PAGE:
Europe’s first Justice-Facility Dog, who offers comfort and emotional support to victims of crime, has been honoured by vet charity PDSA for his outstanding service to society.
Six-year-old Labrador Retriever Oliver was one of five incredible canines to receive the PDSA Order of Merit*, presented by PDSA patron HRH Princess Alexandra, at a special ceremony in London. The prestigious award celebrates extraordinary animals who demonstrate the unique bond between animals and humans.
As well as being the first Justice-Facility Dog in Europe, Oliver is also the first of his kind to be placed in a University. He was recognised for the unconditional comfort and intuitive bond he has with vulnerable victims of crime, many of whom are children.
Oliver’s devotion to duty and outstanding service to society, demonstrated through his pioneering role at Canterbury Christ Church University and his work with Kent Police and the NHS, made him a thoroughly deserving recipient.
Speaking at the awards ceremony, Dr Spruin said: “We had an amazing time at the ceremony today, and I am so proud of Oliver. I’m delighted that his pioneering work has been recognised with the prestigious PDSA Order of Merit. Oliver is excelling in his role, helping hundreds of vulnerable people every year through the comfort and support he provides. Oliver is transforming the justice system and I hope he will be the first of many dogs to go on to help thousands of anxious victims in very difficult circumstances.”
Oliver’s handler, and Senior Lecturer in Psychology at Canterbury Christ Church University, Dr Elizabeth Spruin established Justice Facility Dogs UK after research into similar organisations in America and Canada led her to Duo Dogs, a not-for-profit organisation in the USA which trains Justice Facility Dogs.
Oliver completed two years of initial training at Duo Dogs before Dr Spruin brought him to the UK where he helps the most vulnerable members of society to find justice, supporting them during crucial phases of giving evidence. He offers calm and quiet companionship to traumatised people during stressful legal procedures, helping them to relax when giving evidence regarding harrowing situations, including child abuse, rape, and violence.
Oliver is introduced to people prior to any formal procedures in order to build their trust. He then stays at their side throughout the interview process and is trained to react to emotional distress by placing his body close to them.
The unique work that Oliver does within the criminal justice system has helped transform and radically improve support services available to victims.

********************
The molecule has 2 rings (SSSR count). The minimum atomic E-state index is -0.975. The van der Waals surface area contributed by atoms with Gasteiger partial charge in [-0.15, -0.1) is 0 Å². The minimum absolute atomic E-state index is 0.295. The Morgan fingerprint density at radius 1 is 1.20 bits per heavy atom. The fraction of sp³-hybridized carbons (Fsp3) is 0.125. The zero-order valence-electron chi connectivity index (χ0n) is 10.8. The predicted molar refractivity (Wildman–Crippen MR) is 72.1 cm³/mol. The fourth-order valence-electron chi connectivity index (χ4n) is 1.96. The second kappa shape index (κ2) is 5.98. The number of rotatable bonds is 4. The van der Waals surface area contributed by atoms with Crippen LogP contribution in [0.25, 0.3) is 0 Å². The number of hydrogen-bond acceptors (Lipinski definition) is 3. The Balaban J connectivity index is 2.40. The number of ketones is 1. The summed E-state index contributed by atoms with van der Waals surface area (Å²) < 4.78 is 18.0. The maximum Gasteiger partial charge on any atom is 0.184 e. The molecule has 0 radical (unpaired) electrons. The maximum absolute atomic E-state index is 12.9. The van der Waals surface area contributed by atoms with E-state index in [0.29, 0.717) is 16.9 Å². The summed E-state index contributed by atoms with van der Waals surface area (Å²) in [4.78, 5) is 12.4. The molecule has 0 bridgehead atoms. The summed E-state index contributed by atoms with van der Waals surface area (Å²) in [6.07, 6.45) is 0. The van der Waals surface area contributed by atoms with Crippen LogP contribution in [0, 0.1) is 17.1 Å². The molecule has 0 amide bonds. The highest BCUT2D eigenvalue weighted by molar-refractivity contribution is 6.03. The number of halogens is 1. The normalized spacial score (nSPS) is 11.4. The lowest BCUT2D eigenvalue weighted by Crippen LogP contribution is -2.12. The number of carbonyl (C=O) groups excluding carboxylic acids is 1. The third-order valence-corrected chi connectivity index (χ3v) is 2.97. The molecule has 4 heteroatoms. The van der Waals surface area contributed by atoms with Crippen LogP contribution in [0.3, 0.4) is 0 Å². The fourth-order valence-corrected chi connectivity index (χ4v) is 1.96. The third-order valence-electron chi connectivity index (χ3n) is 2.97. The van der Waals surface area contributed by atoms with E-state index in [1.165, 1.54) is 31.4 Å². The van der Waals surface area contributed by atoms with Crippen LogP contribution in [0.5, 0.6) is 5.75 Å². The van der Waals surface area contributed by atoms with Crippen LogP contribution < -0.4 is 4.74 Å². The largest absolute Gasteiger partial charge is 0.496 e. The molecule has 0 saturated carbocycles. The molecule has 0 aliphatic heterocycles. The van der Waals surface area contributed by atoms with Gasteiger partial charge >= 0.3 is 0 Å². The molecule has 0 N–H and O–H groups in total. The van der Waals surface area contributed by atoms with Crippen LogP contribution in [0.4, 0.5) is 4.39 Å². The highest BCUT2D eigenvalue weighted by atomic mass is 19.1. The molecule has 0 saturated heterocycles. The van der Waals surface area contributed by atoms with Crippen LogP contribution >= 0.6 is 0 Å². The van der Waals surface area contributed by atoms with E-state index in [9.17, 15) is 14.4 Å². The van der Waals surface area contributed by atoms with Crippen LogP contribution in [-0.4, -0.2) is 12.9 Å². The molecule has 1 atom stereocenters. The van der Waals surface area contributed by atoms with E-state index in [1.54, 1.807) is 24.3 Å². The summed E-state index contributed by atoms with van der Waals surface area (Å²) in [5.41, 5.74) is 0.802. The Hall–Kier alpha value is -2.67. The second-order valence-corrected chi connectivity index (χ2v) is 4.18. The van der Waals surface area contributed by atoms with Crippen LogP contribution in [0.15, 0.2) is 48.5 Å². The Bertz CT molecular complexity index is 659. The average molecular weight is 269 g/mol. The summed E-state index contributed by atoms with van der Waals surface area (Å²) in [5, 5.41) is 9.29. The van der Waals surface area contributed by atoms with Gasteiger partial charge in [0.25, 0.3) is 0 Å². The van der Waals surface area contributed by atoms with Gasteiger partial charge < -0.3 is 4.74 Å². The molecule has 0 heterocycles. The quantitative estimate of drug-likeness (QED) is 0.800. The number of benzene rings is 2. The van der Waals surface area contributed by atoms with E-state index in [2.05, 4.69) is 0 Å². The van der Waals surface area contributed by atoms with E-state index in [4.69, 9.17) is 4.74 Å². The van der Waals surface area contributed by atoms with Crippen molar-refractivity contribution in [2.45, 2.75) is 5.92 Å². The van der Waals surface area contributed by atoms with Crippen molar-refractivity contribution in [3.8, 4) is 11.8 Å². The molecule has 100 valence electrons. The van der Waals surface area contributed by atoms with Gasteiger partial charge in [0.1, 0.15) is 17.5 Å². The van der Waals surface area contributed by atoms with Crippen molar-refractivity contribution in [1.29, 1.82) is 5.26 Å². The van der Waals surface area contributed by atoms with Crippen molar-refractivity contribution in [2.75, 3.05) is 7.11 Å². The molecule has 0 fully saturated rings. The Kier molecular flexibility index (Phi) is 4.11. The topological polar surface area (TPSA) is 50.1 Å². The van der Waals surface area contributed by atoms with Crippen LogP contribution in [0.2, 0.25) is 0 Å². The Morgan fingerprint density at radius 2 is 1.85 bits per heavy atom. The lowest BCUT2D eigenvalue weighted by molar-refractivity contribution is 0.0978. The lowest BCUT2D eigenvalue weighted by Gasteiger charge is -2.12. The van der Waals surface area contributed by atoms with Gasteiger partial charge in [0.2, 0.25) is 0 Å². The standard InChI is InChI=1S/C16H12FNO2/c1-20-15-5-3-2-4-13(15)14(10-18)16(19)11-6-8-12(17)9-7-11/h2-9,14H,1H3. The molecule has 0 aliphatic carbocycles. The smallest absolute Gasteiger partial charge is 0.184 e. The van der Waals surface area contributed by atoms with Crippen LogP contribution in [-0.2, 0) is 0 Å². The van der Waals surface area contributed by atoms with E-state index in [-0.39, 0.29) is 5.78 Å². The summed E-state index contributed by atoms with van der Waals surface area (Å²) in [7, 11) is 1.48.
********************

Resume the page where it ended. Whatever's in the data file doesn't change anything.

Dr Spruin’s work and research with Oliver will build an evidence base to prove to criminal justice agencies just how beneficial Justice Facility Dogs can be for vulnerable people.
The research is a multidisciplinary collaboration and Dr Spruin has been working alongside Dr Katarina Mozova, secondary handler and Lecturer in the School of Law, Policing and Social Sciences and aims to influence policy change within the UK criminal justice system.
The PDSA Order of Merit exemplifies the devotion between animals and humans. Oliver is a wonderful example of how animals can significantly improve wellbeing and assist those most in need of support. With his unwavering devotion to duty and service to society, Oliver is making an incredible contribution to hundreds of lives in the UK. Importantly, he is also assisting in research to help transform the support that is available to victims. He gives comfort and reassurance during an exceptionally difficult and traumatic time for children and adults, who are having to relive the worst events they have experienced.”
PDSA Vet Nurse Nina Downing
Much of Oliver’s work has been alongside Kent Police, helping to gain vital evidence from children and vulnerable adults.
Detective Constable Rachel Freeman, a Specialist Safeguarding Officer based in the Protecting Vulnerable People Command at Kent Police, added: “I have seen first-hand how Oliver can help a child or young person who has been traumatised by something that has happened to them, or something they have seen.
“It is really important for an investigation that the police have as much evidence as possible, to make sure that those who commit crime are caught and put before the courts, so Oliver’s work is invaluable in ensuring criminals are brought to justice. I am so proud that Oliver has been awarded the PDSA Order of Merit and that his work has been formally recognised. Hopefully this will raise the profile of the project and encourage other police forces to introduce a Justice Facility Dog like Oliver, giving victims the extra support they need.”
The citation for Oliver’s award reads: ‘For devotion to duty and service to society, as an Assistance Dog providing comfort and support to vulnerable victims throughout the Criminal Justice System.’